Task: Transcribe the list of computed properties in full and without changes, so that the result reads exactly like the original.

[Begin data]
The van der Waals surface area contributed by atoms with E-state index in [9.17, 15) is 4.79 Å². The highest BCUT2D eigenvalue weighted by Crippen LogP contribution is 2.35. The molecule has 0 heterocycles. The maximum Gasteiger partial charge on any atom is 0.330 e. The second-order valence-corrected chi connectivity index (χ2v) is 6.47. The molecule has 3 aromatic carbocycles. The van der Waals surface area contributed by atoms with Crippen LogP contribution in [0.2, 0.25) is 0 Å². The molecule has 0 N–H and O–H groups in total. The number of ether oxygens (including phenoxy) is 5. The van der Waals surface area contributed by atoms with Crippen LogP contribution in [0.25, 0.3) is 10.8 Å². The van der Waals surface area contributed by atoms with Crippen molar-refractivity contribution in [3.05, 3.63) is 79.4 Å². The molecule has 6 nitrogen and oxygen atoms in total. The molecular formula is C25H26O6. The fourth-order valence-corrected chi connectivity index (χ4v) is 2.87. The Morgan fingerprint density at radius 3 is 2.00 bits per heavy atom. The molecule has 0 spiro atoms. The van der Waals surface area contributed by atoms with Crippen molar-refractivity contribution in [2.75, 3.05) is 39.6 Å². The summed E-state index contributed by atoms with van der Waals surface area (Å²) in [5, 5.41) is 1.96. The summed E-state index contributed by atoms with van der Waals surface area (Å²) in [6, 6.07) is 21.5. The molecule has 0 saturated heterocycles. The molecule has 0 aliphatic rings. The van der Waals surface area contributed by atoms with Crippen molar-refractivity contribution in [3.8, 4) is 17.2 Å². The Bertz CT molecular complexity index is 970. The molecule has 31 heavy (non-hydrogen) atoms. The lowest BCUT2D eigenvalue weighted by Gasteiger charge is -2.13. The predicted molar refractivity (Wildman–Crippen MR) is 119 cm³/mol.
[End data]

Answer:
The van der Waals surface area contributed by atoms with E-state index in [9.17, 15) is 4.79 Å². The highest BCUT2D eigenvalue weighted by Crippen LogP contribution is 2.35. The molecule has 0 heterocycles. The maximum Gasteiger partial charge on any atom is 0.330 e. The second-order valence-corrected chi connectivity index (χ2v) is 6.47. The molecule has 3 aromatic carbocycles. The van der Waals surface area contributed by atoms with Crippen LogP contribution in [0.2, 0.25) is 0 Å². The molecule has 0 N–H and O–H groups in total. The number of ether oxygens (including phenoxy) is 5. The van der Waals surface area contributed by atoms with Crippen LogP contribution in [0.25, 0.3) is 10.8 Å². The van der Waals surface area contributed by atoms with Crippen molar-refractivity contribution in [3.05, 3.63) is 79.4 Å². The molecule has 6 nitrogen and oxygen atoms in total. The molecular formula is C25H26O6. The fourth-order valence-corrected chi connectivity index (χ4v) is 2.87. The Morgan fingerprint density at radius 3 is 2.00 bits per heavy atom. The molecule has 0 spiro atoms. The van der Waals surface area contributed by atoms with Crippen molar-refractivity contribution in [2.75, 3.05) is 39.6 Å². The summed E-state index contributed by atoms with van der Waals surface area (Å²) in [5, 5.41) is 1.96. The summed E-state index contributed by atoms with van der Waals surface area (Å²) in [6, 6.07) is 21.5. The molecule has 0 saturated heterocycles. The molecule has 0 aliphatic rings. The van der Waals surface area contributed by atoms with Crippen molar-refractivity contribution in [3.8, 4) is 17.2 Å². The Bertz CT molecular complexity index is 970. The molecule has 31 heavy (non-hydrogen) atoms. The lowest BCUT2D eigenvalue weighted by Gasteiger charge is -2.13. The predicted molar refractivity (Wildman–Crippen MR) is 119 cm³/mol.